“We have a lot of questions,” said UDR Chief Digital Officer Scott Wesson during the National Multi Housing Council’s Future of Work virtual roundtable discussion in September. “As for employees, we have two distinct work forces between corporate and frontline and, while we fully have capabilities to work remotely, do we really want to work this way, even if the technology provides that ability for us? Now our residents, if they have adapted to talking with and engaging with us digitally, don’t want to go back (to the way it was prior to the pandemic), so we need to redesign some jobs to make it easier to be very responsive, yet not necessarily present,” he said.
UDR is far from being a Luddite. The Colorado-based REIT ventured into the smart tech space years ago and today utilizes virtual leasing and property tours and an AI-powered chatbot by LeaseHawk to answer resident’s and potential renter’s questions. Through the adoption of these and other digital technologies, the REIT has achieved permanent cost structure reductions by neutralizing wage inflation and has been able to reduce the number of onsite staff while increasing management efficiency.
But no matter how much or how little apartment operators choose to rely on the virtual experience, they agree that AI makes the work of leasing agents and property managers easier. This allows them to focus on the purpose-driven aspects of their jobs rather than on time-consuming tasks like data entry that some associates blame for causing job burn-out.
New kid on the block
This is exactly what Paul Zullo and co-founders of New York-based RentTango had in mind when they created the newest property software in the multifamily sector, also named RentTango, designed to streamline management operations.
“The co-founders’ spent over two decades building bespoke marketing, branding and technology solutions for major owner/operators and property managers in the NYC area.
RentTango is the culmination and aggregation of all our experiences and projects we worked on. It helps real estate companies leverage technology to improve operating efficiencies, reduce costs and deliver a better renter experience,” he said in late October.
The start-up is entering a space already well occupied, but Zullo explained that RentTango differentiates itself from other property management systems in several ways.
“We know there are plenty of software options out there, but our customers tell us those options tend to be inflexible. They say they are frustrated with the lack of customization, since much of the existing software forces users to work within the confines of the software itself.
“There is the perception that if you jump into a technology, you have to change the way you are used to working to accommodate the way the software works. RentTango allows apartment operators to continue working in their own unique way and still take advantage of the latest digital automation,” he said.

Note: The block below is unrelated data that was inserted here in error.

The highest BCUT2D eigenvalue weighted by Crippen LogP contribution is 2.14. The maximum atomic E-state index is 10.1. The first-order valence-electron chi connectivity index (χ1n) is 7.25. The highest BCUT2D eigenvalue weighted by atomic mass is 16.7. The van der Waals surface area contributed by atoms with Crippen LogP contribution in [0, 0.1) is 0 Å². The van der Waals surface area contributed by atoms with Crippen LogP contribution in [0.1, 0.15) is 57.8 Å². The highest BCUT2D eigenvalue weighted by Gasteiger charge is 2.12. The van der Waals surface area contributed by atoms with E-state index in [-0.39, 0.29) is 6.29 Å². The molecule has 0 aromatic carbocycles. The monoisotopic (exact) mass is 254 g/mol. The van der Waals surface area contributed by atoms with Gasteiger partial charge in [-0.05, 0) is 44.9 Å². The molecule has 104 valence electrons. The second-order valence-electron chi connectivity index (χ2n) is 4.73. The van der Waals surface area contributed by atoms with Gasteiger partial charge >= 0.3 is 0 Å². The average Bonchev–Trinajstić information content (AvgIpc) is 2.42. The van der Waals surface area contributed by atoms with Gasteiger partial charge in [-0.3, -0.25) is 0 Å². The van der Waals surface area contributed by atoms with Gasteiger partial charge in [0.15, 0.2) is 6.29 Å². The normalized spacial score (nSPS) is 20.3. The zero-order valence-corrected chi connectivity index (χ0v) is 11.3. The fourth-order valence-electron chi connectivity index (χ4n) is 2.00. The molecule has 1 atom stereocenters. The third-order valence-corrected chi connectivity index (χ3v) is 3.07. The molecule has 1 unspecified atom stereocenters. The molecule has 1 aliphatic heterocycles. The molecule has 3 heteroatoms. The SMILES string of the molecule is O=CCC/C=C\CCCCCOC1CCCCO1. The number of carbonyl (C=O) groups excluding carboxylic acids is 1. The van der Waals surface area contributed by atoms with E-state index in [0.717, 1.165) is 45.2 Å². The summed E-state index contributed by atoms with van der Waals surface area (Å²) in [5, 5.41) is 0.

In addition to a default out-of-the-box solution, RentTango provides built-in configurable items with preferences, differentiators and branding options at the management company and property level.
“Most property management software is built around accounting and inventory management. Those are their core capabilities and over time they have added modules and purchased other companies to add functionality to their software,” said Zullo.
He explained that RentTango sits on top of, or bolts onto, the property management system currently in use at the community, providing the onsite leasing team with a clean and modern streamlined workflow, but not disrupting the back-office operations and reporting.
The software focuses on the marketing and leasing operations and provides an ecosystem through strategic partnerships and integrations with the latest automated solutions.
RentTango also helps mitigate human resource problems, Zullo continued.
“Apartment managers are having trouble finding people with the proper education to do the jobs they need them to do. RentTango takes on the most mundane tasks so that less training is needed for incoming staff. And, as new staff onboards, the software monitors their work and provides key word-driven, self-service training, as well as chat support.
“Today, onsite teams are spending a lot of time behind their desks staring at computer screens. The irony is we have developed software that allows our customers to use software less,” said Zullo.
By eliminating much of the tedious work, RentTango enables the onsite management team to move out of the office into the community where they can interact with residents at a time when apartment renters are scrutinizing staff more than ever, expecting better service and response time and using online rating sites to choose their next apartment home or voice displeasure with less than optimal service or give kudos for good service rendered.
An October report from J Turner Research suggests residents are paying close attention to the care and trustworthiness of management teams. Fifty-five percent of the renters surveyed said that an apartment staff that cares about them is their most important consideration when choosing an apartment.
As for the future, Hollinger foresees increased industry investment in automation, AI data analytics and smart buildings.
“Five years ago, I would have said AI and robotics are coming. Today, I say they are here. The next iteration could be in the building trades, where apartment construction is handled by robotics much as same as in the auto industry,” she said.
Author Wendy Broffman